I love period pieces, just because of the research that goes into it. It definitely utilizes another part of my brain, in an academic way, to do the heavy digging. It's a blessing and a curse at this point. I have this ability to, when I see a recipe or if I read someone's writing, I can taste it. I can see it. That leads to designing the visuals that would be seen on a table or in a surrounding or with an actor to be engaged with.

"Little Women" was a place where I felt very free, creatively, to use the book and then work within departments and work with our director, Greta [Gerwig], and have magic happen. That was really unexpected, because no one knew what would be there up until the very moment that the girls came into that set. No one knew what foods were on that table. I felt that moment of the power of food as a presentation, and how it was when it was captured on camera is something that I'm super proud of.

She recreates Julia Child's recipes using real food

For the show "Julia," do you recreate Julia Child's recipes for taste or is it purely aesthetic?

It's a bit of both, but honestly, it's protecting myself and protecting Julia, too. If I'm to present something that is not true to what is being talked about or presented or cooked or engaged with, say, on the set of GBH with "Julia," that's a great responsibility. I keep it simple, and I'm using her recipes to keep it as simple and clean as possible so there's no confusion, because you go back and look at the footage of the actual "French Chef" and we didn't have color then. We didn't have food photography. I have some ability to enhance things a little bit, but I like her food to look like her food. That's what people are going to be making if they're [inspired] and they go to the cookbooks.

You touched on this a bit, but since Julia Child is such a beloved figure, did you feel pressure to get every detail of her food right?

Yeah, I owed it to her and also to all culinarians that would have this work under a microscope. I felt far more pressure during Season 1 of that, whereas in Season 2, I felt from the reactions and from the conversations that were brought on after Season 1 and the capacity of food, I felt a little bit more comfortable and able to make a bit more bold choices and have more wiggle room creatively. I stayed true to her, especially with what was scripted. I could play around with what would look good on a table or on a set that would make sense to a recipe.

Food commercials often use things like wax, hairspray, or even shaving cream to make meals look more appealing on camera. Do you use any products like that to enhance them?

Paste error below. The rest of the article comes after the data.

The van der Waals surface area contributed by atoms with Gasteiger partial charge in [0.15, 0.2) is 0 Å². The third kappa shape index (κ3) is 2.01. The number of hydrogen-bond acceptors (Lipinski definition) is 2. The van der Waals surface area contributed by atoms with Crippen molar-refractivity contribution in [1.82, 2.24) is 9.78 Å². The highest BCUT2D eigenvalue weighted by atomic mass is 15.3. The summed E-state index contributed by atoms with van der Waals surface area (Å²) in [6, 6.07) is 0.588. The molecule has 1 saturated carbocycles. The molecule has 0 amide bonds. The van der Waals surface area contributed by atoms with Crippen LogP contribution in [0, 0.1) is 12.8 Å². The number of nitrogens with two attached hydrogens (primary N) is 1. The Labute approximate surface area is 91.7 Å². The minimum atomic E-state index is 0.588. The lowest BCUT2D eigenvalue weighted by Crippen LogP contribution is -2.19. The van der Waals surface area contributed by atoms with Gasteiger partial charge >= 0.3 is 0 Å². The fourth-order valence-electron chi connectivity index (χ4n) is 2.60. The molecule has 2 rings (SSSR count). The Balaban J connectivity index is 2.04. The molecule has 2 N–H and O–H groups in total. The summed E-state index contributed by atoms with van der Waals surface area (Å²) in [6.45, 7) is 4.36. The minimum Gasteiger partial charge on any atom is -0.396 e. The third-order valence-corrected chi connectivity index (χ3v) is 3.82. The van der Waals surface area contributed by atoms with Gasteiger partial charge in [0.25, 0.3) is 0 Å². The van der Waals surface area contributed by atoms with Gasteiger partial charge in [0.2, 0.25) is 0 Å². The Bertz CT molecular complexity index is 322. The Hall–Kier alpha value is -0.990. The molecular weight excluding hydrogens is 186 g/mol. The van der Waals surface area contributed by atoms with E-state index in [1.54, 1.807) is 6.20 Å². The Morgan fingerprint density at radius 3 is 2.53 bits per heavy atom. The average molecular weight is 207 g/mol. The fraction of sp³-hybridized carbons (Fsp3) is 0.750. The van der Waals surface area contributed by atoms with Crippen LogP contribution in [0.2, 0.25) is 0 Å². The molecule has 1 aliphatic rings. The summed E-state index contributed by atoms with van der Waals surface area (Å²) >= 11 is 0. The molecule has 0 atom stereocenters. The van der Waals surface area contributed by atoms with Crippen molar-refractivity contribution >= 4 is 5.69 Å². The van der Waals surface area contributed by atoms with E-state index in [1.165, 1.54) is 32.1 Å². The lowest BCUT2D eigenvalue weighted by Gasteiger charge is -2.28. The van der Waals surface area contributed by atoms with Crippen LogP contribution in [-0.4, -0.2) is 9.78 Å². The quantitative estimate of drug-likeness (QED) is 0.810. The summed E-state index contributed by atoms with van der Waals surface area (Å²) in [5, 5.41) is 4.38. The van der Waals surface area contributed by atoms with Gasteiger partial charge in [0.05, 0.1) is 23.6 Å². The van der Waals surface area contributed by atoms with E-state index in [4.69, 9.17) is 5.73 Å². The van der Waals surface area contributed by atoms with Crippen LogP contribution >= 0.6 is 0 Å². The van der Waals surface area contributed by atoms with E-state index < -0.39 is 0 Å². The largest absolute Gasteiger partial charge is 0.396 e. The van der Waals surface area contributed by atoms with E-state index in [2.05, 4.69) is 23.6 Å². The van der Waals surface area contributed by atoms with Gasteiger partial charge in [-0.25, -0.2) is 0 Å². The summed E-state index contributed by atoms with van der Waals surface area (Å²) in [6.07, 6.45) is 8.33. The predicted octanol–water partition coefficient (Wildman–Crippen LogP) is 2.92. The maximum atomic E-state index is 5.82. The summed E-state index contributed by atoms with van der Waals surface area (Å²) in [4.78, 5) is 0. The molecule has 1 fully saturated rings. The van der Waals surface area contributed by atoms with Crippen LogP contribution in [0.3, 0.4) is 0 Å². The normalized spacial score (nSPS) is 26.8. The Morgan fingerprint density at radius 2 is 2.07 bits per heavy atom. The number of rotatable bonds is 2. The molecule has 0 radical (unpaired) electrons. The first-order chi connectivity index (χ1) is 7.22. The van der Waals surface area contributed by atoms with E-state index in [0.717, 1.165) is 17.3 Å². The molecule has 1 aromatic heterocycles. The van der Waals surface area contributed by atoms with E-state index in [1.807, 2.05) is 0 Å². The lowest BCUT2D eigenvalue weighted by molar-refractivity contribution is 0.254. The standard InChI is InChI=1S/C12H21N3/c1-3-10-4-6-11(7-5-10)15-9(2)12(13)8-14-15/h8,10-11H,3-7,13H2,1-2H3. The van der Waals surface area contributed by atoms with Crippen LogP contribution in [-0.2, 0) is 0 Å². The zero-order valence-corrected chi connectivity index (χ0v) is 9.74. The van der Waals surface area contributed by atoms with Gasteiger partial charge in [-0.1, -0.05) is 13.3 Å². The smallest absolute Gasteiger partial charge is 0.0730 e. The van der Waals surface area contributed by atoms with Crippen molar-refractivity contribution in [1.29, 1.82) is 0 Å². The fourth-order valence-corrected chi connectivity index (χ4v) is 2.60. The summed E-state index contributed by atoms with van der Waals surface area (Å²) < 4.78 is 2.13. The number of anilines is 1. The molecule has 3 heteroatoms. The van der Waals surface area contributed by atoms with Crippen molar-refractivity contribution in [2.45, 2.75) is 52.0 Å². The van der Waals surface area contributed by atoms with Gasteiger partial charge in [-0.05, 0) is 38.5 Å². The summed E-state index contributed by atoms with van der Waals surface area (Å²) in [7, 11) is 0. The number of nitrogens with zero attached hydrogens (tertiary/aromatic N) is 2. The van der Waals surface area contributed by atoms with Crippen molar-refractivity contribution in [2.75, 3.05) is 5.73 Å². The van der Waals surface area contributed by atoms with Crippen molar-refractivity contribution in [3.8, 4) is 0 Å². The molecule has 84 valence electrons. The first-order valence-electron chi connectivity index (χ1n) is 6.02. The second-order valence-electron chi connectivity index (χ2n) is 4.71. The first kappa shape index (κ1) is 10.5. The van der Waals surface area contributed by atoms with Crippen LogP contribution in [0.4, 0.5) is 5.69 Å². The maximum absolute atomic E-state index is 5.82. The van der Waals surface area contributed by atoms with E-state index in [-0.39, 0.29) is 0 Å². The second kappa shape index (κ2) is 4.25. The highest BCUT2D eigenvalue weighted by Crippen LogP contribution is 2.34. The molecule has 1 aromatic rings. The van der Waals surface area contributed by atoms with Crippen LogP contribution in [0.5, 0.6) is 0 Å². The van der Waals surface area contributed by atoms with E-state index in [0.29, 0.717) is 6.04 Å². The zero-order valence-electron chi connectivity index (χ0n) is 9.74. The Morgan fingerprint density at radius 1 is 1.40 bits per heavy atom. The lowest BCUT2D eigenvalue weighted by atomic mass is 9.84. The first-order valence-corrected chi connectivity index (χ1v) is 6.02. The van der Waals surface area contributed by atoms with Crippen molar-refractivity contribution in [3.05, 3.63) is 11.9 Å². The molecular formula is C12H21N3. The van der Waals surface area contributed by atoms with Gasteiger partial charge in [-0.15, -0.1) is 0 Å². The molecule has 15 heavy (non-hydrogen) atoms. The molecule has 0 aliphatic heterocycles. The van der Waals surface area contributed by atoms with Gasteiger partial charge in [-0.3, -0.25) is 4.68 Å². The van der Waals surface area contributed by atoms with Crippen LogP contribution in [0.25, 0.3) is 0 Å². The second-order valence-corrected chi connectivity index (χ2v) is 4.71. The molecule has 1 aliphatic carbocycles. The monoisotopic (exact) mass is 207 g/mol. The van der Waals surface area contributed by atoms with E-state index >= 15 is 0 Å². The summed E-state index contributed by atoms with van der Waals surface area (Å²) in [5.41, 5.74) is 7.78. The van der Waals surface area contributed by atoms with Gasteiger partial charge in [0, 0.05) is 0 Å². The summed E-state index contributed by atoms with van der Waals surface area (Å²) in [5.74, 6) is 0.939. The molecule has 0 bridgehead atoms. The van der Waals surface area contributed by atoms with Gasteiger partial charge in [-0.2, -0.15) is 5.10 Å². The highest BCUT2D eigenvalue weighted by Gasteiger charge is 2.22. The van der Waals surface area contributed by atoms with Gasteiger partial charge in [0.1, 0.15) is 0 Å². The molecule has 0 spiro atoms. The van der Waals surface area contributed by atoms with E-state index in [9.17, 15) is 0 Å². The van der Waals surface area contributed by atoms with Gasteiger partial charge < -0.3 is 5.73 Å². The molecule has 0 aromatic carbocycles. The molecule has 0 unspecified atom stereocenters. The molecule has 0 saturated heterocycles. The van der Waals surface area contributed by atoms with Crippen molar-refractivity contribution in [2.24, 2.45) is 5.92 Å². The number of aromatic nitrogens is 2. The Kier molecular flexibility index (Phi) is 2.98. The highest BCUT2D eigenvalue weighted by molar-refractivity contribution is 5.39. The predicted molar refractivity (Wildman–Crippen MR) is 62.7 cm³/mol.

No. If you look at the doll cakes in the episode with the bridal shower, we used a real buttercream, and it was a hot, humid day. I love that scene as an example, because that is how we behave under those circumstances. That's exactly how it would behave in that setting, in that time. There was real cake underneath, because we never know if someone's going to want to cut into it or not. I don't use shaving cream. I'm not opposed to it, but I've never been asked to go that route. I'm lucky to have the ability to make real food on each project I've ever been on.

The toughest Julia Child dish to recreate this season

Do you have any easy techniques you employ to make a dish look extra decadent?

I definitely advise people to stop touching their food as much as people do or think that they have to. I flip-flop and put it on a beautiful platter and add some herbs and some texture, maybe if it needs it, or a splash of a really nice olive oil to give it a bit of sheen. With baked goods, especially cakes and things like the pastry end, I like to think of it as architecture. You can conceptualize it and even jot it down, do a little sketch, and then it's your playground.

I read that last season, one of the most challenging "Julia" recipes to recreate was the soufflé. What was the toughest this season?

We had a few. For the bûche de Noël scene, we had burnt sugar to make these nests that go around ... it's in her cookbook, and she would make these webs of spun sugar. We were on the other side of the wall, and because we're dealing with a very hot liquid candy, a caramel, it had to move super-duper fast so they can then take it and have it be laced and put around the cake on the set. That was a really tough scene that we had to practice in advance and not just for ourselves as the food makers, but also for the assistant directors and the director and the actors to understand how this element works in the chemistry of food.

What do you ultimately hope people take away from the show after watching "Julia?"

There are so many things to take away from it because it's so rich, not just in the storytelling of Julia Child herself and Paul Child, but as her being a trailblazer. Every one of those characters are trailblazers and have helped shape not only our culinary landscape but also our public television landscape, food television landscape, writing, and storytelling. It's very refreshing to me to watch it because in today's time, it is daunting and uncertain, and to revisit this time that we're in on "Julia," there's not much of a difference. At least there's comfort in knowing that it takes time for change and time to build something that you're passionate about.

New episodes of "Julia" premiere Thursdays on HBO Max

This interview has been edited for clarity.